God, art and irony

April 02, 2005|By Will Englund

THE RUSSIAN government has just finished prosecuting what amounts to a blasphemy case. The defendants were the director of the Andrei Sakharov Museum and Center and the curator of an exhibit there entitled, "Caution: Religion!" Mr. Sakharov, the great physicist-dissident of the closing decades of the Soviet era, was one of those liberal-minded people who spoke out, at considerable cost to himself, in defense of free speech, artistic expression and freedom of religion.

Life (especially life in Russia) is full of ironies, but this was an especially rich one: It was outrage within the Russian Orthodox Church, and among the Russian Orthodox members of the parliament, that pressured the Moscow prosecutor to bring charges of inciting religious hatred against the organizers of an art exhibit, at the house of Mr. Sakharov, designed to pose questions about the smugness of the church in Russia today.

Yuri Samodurov and Lyudmila Vasilovskaya were each found guilty and fined about $3,600, which isn't as bad as the five-year prison sentences they could have received for violating Article 282 of the Russian criminal code.

One of the offending artworks featured an image of Jesus on a red sign, with the words: "Coca-Cola. This is my blood." That would strike most people as a commentary not on the holiness of Christ but on contemporary consumerism and, perhaps, the church's relationship to it, but the judge didn't see it that way.

Another irony: Four days after the exhibit opened, in January 2003, four men vandalized it. They were arrested but never charged. Instead, the victims went to trial.

Philip Walters, head of research for the Keston Institute, a British organization that tracks religious issues in the formerly Soviet world, says the Russian government actually isn't that keen on becoming the church's enforcement arm in its struggle against blasphemers. It's the wrong image. At the same time, though, the church has prospered mightily since the fall of communism - and in a society that has seen a marked upswing in conservative defensiveness, the Orthodox Church has become a touchstone of Russian identity.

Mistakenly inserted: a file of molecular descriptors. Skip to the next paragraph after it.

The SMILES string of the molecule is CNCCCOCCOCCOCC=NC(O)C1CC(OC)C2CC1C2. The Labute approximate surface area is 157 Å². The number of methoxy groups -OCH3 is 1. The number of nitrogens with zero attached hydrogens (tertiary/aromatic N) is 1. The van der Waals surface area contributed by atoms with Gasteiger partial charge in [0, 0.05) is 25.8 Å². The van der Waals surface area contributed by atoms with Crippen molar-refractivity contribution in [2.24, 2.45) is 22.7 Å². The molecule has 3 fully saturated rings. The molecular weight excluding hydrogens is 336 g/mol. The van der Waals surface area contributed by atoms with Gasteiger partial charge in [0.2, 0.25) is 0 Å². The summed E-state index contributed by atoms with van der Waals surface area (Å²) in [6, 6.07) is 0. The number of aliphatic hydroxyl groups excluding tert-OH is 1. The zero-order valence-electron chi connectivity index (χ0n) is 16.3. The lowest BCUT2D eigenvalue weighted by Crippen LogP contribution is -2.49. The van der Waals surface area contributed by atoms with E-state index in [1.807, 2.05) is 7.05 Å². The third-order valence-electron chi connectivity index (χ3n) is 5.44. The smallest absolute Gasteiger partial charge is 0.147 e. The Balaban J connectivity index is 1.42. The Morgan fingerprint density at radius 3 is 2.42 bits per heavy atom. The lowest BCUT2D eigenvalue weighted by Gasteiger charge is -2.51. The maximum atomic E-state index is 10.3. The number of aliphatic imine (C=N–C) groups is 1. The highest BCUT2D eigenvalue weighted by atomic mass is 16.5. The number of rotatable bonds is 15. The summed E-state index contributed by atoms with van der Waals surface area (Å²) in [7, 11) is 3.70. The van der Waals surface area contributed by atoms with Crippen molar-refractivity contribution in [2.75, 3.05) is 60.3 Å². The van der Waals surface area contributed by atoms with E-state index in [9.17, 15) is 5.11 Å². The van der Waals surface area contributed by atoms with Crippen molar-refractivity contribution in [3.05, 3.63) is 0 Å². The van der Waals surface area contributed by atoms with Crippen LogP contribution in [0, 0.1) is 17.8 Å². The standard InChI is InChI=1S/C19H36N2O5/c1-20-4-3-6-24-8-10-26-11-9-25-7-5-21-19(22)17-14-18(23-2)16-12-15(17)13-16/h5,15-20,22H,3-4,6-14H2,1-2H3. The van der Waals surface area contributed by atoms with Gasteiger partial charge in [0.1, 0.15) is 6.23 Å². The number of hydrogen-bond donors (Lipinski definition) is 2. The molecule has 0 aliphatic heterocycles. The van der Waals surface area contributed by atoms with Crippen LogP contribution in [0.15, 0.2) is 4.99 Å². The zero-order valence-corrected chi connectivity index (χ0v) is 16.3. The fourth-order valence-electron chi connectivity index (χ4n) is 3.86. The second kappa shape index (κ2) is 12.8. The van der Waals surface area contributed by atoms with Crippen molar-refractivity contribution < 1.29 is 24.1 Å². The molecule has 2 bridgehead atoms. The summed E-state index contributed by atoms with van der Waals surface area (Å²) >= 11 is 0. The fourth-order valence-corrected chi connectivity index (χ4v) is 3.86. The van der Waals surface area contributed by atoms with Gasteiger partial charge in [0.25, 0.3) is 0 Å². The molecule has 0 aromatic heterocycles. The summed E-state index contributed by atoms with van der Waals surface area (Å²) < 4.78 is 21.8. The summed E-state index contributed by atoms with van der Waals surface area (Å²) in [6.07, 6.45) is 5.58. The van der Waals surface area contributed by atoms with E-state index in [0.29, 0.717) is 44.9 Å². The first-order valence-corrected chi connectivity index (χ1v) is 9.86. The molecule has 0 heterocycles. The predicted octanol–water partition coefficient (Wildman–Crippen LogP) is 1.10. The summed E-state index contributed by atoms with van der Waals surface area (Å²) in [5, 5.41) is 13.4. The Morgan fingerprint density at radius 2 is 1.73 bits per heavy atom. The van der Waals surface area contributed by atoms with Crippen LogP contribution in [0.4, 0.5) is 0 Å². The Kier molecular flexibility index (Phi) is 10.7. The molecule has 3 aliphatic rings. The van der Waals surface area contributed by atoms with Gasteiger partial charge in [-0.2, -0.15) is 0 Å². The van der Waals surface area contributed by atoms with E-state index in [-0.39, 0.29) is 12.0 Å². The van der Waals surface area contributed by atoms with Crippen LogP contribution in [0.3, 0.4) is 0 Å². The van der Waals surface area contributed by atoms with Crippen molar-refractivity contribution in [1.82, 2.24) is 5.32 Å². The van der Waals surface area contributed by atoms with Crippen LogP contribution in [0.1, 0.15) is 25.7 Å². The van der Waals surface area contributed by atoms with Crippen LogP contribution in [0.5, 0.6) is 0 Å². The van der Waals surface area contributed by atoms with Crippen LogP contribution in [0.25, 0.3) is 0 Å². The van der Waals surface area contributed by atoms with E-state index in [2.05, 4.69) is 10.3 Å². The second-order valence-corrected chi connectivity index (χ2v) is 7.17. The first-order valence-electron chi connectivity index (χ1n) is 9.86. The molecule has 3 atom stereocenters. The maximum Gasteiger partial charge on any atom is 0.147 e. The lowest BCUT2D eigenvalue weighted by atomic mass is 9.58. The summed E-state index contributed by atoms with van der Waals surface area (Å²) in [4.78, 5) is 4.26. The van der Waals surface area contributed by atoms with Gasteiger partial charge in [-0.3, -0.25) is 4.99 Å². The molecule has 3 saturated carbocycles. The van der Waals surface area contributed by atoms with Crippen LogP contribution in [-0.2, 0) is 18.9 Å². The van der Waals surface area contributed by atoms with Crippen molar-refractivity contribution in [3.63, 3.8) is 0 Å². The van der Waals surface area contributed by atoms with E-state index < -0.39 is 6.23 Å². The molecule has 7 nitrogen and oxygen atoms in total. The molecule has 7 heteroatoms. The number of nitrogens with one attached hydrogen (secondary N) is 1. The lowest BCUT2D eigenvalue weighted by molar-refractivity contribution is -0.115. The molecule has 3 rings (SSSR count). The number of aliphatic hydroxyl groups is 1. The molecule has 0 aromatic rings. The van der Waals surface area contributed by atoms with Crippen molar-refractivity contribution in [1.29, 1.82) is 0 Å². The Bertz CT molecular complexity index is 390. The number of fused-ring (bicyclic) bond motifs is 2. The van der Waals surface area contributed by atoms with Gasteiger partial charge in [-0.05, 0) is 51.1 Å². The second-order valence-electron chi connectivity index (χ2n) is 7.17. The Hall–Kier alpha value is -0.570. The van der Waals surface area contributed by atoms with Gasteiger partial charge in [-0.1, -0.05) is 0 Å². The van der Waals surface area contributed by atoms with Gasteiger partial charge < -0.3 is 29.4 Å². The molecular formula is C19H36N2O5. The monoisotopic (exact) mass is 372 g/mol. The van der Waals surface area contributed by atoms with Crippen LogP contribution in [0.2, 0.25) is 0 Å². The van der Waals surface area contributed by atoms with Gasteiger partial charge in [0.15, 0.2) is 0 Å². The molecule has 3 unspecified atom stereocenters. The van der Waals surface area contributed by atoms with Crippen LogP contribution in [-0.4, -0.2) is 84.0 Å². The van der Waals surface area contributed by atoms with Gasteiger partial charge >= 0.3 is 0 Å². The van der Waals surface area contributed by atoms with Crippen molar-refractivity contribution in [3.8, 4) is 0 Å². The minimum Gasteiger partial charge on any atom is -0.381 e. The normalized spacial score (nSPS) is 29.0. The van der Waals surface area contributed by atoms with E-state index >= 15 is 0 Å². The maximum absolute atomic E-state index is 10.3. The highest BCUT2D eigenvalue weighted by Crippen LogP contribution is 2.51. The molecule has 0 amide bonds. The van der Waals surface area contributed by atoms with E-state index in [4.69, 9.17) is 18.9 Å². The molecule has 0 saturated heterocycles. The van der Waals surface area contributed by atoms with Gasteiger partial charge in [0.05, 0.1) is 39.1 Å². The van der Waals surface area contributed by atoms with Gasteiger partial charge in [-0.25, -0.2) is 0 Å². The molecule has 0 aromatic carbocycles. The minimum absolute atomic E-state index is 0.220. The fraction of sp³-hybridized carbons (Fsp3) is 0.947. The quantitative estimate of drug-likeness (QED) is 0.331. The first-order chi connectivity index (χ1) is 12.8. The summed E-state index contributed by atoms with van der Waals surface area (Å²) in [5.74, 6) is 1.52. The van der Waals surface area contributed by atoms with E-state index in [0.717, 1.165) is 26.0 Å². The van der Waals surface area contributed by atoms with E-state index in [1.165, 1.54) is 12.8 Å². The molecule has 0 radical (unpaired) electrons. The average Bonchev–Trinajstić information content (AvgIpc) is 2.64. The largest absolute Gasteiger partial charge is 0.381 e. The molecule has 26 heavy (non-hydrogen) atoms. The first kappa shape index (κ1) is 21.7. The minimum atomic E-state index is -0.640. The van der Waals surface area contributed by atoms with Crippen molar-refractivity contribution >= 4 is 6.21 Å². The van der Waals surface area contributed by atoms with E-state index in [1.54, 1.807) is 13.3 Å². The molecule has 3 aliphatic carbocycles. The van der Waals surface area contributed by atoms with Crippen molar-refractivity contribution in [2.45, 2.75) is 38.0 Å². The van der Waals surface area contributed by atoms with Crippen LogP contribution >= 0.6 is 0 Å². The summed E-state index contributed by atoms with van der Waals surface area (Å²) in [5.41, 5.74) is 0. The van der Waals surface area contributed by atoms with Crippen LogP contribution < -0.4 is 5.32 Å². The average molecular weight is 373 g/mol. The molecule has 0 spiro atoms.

A large number of Russians see their culture at risk, with the population falling and morals seemingly collapsing, with Islamic separatists in the Caucasus and with an onslaught of Western materialism (never mind that the Sakharov Museum exhibit was attacking that materialism, not promoting it). This breeds resentment, and a reactionary, know-nothing mood - a mood that the government of President Vladimir V. Putin uses when it sees fit, and ignores at its peril.

Russia, certainly, is not the only country where organized religion is making demands on the state; in most of the Islamic world, the relationship is built in. But an Austrian cartoonist, Gerhard Haderer, was convicted of blasphemy in absentia by a Greek court earlier this year for a depiction of Jesus as a stoned surfer. Complaints from Christians poured in to the BBC in January when the state-run television company aired Jerry Springer: The Opera. In the United States, controversy - usually involving politicians or the courts or both - attends any art exhibit or movie that even hints at sacrilege.

The ranks of the faithful are growing around the globe, yet almost everywhere, they nurture a strong sense of being under siege by those who would mock their beliefs or undermine their values. The Russian Orthodox Church, having been co-opted and spiritually corrupted under Soviet rule, is today more central and more powerful and more wealthy than at any time since at least 1917, yet politicians clamored for a prosecution when a few artists held the church up to a certain cockeyed scrutiny. All over the world, it seems, with-us-or-against-us lines are being laid down. The fear of deviation is mounting; the retaliatory power of those who take offense is sobering.

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